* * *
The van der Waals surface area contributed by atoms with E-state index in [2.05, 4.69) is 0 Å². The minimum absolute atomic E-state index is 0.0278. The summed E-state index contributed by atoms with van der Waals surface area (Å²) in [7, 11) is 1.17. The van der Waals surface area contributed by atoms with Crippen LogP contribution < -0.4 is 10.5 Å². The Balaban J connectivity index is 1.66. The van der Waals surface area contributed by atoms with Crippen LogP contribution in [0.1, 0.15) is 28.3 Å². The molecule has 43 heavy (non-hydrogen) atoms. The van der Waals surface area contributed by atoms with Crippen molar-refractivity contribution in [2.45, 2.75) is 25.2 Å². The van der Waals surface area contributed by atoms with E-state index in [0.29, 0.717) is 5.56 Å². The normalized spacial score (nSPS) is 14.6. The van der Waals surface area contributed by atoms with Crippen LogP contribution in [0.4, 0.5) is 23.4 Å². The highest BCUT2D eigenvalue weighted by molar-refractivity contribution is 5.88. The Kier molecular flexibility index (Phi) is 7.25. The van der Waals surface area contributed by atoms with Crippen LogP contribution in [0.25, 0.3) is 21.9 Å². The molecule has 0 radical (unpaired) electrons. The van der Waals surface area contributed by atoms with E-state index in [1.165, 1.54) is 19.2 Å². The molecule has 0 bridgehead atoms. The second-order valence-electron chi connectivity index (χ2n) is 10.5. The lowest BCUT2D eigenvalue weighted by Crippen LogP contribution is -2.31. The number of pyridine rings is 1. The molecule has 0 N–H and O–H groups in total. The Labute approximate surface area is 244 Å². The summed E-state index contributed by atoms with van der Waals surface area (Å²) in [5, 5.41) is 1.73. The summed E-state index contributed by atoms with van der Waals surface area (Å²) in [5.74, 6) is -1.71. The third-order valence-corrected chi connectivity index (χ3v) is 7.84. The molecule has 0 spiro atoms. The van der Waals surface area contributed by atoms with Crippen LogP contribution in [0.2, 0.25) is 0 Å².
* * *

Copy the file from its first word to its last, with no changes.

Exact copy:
The van der Waals surface area contributed by atoms with E-state index in [2.05, 4.69) is 0 Å². The minimum absolute atomic E-state index is 0.0278. The summed E-state index contributed by atoms with van der Waals surface area (Å²) in [7, 11) is 1.17. The van der Waals surface area contributed by atoms with Crippen LogP contribution < -0.4 is 10.5 Å². The Balaban J connectivity index is 1.66. The van der Waals surface area contributed by atoms with Crippen LogP contribution in [0.1, 0.15) is 28.3 Å². The molecule has 43 heavy (non-hydrogen) atoms. The van der Waals surface area contributed by atoms with Crippen molar-refractivity contribution in [2.45, 2.75) is 25.2 Å². The van der Waals surface area contributed by atoms with E-state index in [0.29, 0.717) is 5.56 Å². The normalized spacial score (nSPS) is 14.6. The van der Waals surface area contributed by atoms with Crippen LogP contribution in [0.4, 0.5) is 23.4 Å². The highest BCUT2D eigenvalue weighted by molar-refractivity contribution is 5.88. The Kier molecular flexibility index (Phi) is 7.25. The van der Waals surface area contributed by atoms with Crippen LogP contribution in [0.25, 0.3) is 21.9 Å². The molecule has 0 radical (unpaired) electrons. The van der Waals surface area contributed by atoms with E-state index in [1.165, 1.54) is 19.2 Å². The molecule has 0 bridgehead atoms. The second-order valence-electron chi connectivity index (χ2n) is 10.5. The lowest BCUT2D eigenvalue weighted by Crippen LogP contribution is -2.31. The number of pyridine rings is 1. The molecule has 0 N–H and O–H groups in total. The Labute approximate surface area is 244 Å². The summed E-state index contributed by atoms with van der Waals surface area (Å²) in [5, 5.41) is 1.73. The summed E-state index contributed by atoms with van der Waals surface area (Å²) in [5.74, 6) is -1.71. The third-order valence-corrected chi connectivity index (χ3v) is 7.84. The molecule has 0 spiro atoms. The van der Waals surface area contributed by atoms with Crippen LogP contribution in [0.2, 0.25) is 0 Å².